Lancaster University Admits Phishing Attack Involving Data of 12,500 Applicants

Lancaster University has been a target of hackers, causing the leak of around 12,500 aspiring students’ confidential data.

In a statement, the university admitted that hackers gained access to applicant records for the years 2019 and 2020. The “sophisticated and malicious phishing attack” also accessed the personal data of some enrolled students. The breach enabled attackers to steal confidential information such as their names, addresses, phone numbers, and email addresses.

In line with this, the university also warned applicants of fraudulent invoices sent by hackers to some undergraduate applicants.

Lancaster University Admits Phishing Attack Involving Data of 12,500 Applicants

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The university also admitted that a breach has also taken place in its student records system. Attackers were able to access information of a minimal number of students. The administration said it is already contacting affected students to instruct them what to do.

The breach came to the knowledge of Lancaster on July 19. The university immediately formed an incident response team for investigation. The team was also tasked to file an immediate report the cyberattack to Information Commissioner’s Office.

Lancaster also informed the National Cyber Security Centre (NCSC) of the attack. An NCSC spokesperson said that they are supporting law enforcement agencies with their investigation.

According to Universities and Colleges Admissions Service data, 12,545 people applied to Lancaster in 2018. Based on this number, the recent cyberattack may have affected around 12,500 applicants.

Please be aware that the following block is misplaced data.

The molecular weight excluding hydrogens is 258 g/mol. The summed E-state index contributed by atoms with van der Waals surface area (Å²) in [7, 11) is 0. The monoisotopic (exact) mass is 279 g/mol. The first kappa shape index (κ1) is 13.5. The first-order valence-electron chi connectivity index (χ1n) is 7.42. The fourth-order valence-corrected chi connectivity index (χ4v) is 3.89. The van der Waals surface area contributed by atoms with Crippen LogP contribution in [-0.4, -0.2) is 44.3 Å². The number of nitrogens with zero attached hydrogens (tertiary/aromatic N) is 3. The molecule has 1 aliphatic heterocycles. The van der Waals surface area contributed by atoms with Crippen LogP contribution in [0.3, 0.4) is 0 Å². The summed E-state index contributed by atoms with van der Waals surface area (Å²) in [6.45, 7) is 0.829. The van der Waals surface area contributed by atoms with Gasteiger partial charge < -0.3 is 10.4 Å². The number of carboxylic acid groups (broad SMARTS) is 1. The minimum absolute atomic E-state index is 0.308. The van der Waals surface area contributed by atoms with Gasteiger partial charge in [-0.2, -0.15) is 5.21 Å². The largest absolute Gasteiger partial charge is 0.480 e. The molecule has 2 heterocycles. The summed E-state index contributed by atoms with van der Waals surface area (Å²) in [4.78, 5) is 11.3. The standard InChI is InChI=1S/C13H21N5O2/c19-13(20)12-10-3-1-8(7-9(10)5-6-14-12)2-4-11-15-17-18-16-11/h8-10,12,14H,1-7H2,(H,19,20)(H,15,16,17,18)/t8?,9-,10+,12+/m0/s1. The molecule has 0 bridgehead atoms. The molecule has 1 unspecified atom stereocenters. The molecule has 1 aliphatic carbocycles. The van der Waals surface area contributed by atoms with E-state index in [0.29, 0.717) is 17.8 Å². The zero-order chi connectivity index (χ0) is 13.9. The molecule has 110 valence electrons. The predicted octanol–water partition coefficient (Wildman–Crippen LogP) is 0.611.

Favourite Targets of Attackers

UK universities and colleges are no strangers to data breaches. In 2017, the country’s fraud and cybercrime centre Action Fraud and the London city police warned students of cyberattacks. They have been raising awareness about the scam to both new and returning students.

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Attackers have been sending emails claiming to be from the Student Loans Company, the agency that issues student loans. The email claims that the majority of student loan accounts have been suspended because of inaccurate data. Students are then urged to click on the given link to update their information.

The link directs students to a bogus version of the Student Loans Company website for stealing credentials. Students who are not familiar with the breach might supply their sensitive information. These credentials may include email addresses, passwords, secret answers, and bank account details.

Earlier this month, the US Department of Education released a security alert citing hacking incidents in schools. The warning noted that attackers had targeted the systems of 62 US colleges and universities. They aimed to fulfil their plan by exploiting a vulnerability in an enterprise resource planning (ERP) web app.

The attacks on the 62 colleges failed, the Department of Education said. Even so, it continued to send out the alert to warn other potential victims.

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